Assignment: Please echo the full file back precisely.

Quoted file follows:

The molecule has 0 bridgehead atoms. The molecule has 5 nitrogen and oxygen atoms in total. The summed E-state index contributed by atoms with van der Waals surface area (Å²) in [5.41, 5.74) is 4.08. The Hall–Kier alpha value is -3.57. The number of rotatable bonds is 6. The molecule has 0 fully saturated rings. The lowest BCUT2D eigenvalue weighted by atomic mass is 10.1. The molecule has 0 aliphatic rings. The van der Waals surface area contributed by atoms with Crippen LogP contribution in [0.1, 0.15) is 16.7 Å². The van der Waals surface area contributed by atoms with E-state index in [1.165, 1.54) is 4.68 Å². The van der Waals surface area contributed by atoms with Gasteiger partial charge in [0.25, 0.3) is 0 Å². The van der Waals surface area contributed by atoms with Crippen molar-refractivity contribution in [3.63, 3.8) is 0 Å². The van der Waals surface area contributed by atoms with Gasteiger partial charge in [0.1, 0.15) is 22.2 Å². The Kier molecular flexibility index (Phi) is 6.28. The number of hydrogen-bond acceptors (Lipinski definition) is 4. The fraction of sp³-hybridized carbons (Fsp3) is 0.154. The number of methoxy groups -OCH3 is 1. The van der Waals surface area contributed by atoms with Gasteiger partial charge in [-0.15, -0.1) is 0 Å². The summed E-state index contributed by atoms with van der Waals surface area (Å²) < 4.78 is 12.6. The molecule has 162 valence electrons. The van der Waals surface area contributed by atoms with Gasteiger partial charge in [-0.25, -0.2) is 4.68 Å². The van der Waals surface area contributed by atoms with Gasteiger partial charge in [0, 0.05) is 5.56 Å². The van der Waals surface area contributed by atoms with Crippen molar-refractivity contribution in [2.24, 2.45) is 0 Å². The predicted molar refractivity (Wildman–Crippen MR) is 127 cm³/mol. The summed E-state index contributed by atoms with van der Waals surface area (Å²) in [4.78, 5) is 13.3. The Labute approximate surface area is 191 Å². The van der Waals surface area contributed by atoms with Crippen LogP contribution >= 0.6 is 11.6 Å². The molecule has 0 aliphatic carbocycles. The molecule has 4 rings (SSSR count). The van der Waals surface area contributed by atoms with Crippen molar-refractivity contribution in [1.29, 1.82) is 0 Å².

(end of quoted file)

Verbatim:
The molecule has 0 bridgehead atoms. The molecule has 5 nitrogen and oxygen atoms in total. The summed E-state index contributed by atoms with van der Waals surface area (Å²) in [5.41, 5.74) is 4.08. The Hall–Kier alpha value is -3.57. The number of rotatable bonds is 6. The molecule has 0 fully saturated rings. The lowest BCUT2D eigenvalue weighted by atomic mass is 10.1. The molecule has 0 aliphatic rings. The van der Waals surface area contributed by atoms with Crippen LogP contribution in [0.1, 0.15) is 16.7 Å². The van der Waals surface area contributed by atoms with E-state index in [1.165, 1.54) is 4.68 Å². The van der Waals surface area contributed by atoms with Gasteiger partial charge in [0.25, 0.3) is 0 Å². The van der Waals surface area contributed by atoms with Crippen molar-refractivity contribution in [3.63, 3.8) is 0 Å². The van der Waals surface area contributed by atoms with Gasteiger partial charge in [0.1, 0.15) is 22.2 Å². The Kier molecular flexibility index (Phi) is 6.28. The number of hydrogen-bond acceptors (Lipinski definition) is 4. The fraction of sp³-hybridized carbons (Fsp3) is 0.154. The number of methoxy groups -OCH3 is 1. The van der Waals surface area contributed by atoms with Gasteiger partial charge in [-0.15, -0.1) is 0 Å². The summed E-state index contributed by atoms with van der Waals surface area (Å²) < 4.78 is 12.6. The molecule has 162 valence electrons. The van der Waals surface area contributed by atoms with Gasteiger partial charge in [-0.25, -0.2) is 4.68 Å². The van der Waals surface area contributed by atoms with Gasteiger partial charge in [0, 0.05) is 5.56 Å². The van der Waals surface area contributed by atoms with Crippen molar-refractivity contribution in [2.24, 2.45) is 0 Å². The predicted molar refractivity (Wildman–Crippen MR) is 127 cm³/mol. The summed E-state index contributed by atoms with van der Waals surface area (Å²) in [4.78, 5) is 13.3. The Labute approximate surface area is 191 Å². The van der Waals surface area contributed by atoms with Crippen LogP contribution >= 0.6 is 11.6 Å². The molecule has 0 aliphatic carbocycles. The molecule has 4 rings (SSSR count). The van der Waals surface area contributed by atoms with Crippen molar-refractivity contribution in [1.29, 1.82) is 0 Å².